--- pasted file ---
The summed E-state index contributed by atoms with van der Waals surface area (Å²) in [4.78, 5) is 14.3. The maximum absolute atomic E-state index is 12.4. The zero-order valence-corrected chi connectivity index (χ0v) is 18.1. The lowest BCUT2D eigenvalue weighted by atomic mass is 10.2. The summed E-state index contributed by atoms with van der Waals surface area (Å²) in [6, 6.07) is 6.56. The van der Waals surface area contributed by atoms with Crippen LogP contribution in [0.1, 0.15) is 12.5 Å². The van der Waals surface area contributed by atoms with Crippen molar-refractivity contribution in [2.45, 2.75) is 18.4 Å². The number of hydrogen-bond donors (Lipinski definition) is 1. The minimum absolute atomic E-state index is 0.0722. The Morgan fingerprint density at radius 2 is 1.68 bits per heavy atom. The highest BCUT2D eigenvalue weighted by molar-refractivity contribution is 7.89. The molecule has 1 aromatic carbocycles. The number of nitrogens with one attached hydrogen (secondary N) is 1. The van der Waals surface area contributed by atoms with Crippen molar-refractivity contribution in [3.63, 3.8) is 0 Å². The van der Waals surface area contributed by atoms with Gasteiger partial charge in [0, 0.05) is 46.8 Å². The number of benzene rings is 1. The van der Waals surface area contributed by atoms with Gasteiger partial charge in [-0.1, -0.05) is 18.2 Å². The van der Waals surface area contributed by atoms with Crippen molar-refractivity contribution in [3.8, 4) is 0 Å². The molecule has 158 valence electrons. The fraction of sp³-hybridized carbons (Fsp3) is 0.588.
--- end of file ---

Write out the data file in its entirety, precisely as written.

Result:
The summed E-state index contributed by atoms with van der Waals surface area (Å²) in [4.78, 5) is 14.3. The maximum absolute atomic E-state index is 12.4. The zero-order valence-corrected chi connectivity index (χ0v) is 18.1. The lowest BCUT2D eigenvalue weighted by atomic mass is 10.2. The summed E-state index contributed by atoms with van der Waals surface area (Å²) in [6, 6.07) is 6.56. The van der Waals surface area contributed by atoms with Crippen LogP contribution in [0.1, 0.15) is 12.5 Å². The van der Waals surface area contributed by atoms with Crippen molar-refractivity contribution in [2.45, 2.75) is 18.4 Å². The number of hydrogen-bond donors (Lipinski definition) is 1. The minimum absolute atomic E-state index is 0.0722. The Morgan fingerprint density at radius 2 is 1.68 bits per heavy atom. The highest BCUT2D eigenvalue weighted by molar-refractivity contribution is 7.89. The molecule has 1 aromatic carbocycles. The number of nitrogens with one attached hydrogen (secondary N) is 1. The van der Waals surface area contributed by atoms with Crippen molar-refractivity contribution in [3.63, 3.8) is 0 Å². The van der Waals surface area contributed by atoms with Gasteiger partial charge in [0, 0.05) is 46.8 Å². The number of benzene rings is 1. The van der Waals surface area contributed by atoms with Gasteiger partial charge in [-0.1, -0.05) is 18.2 Å². The van der Waals surface area contributed by atoms with Crippen molar-refractivity contribution in [3.8, 4) is 0 Å². The molecule has 158 valence electrons. The fraction of sp³-hybridized carbons (Fsp3) is 0.588.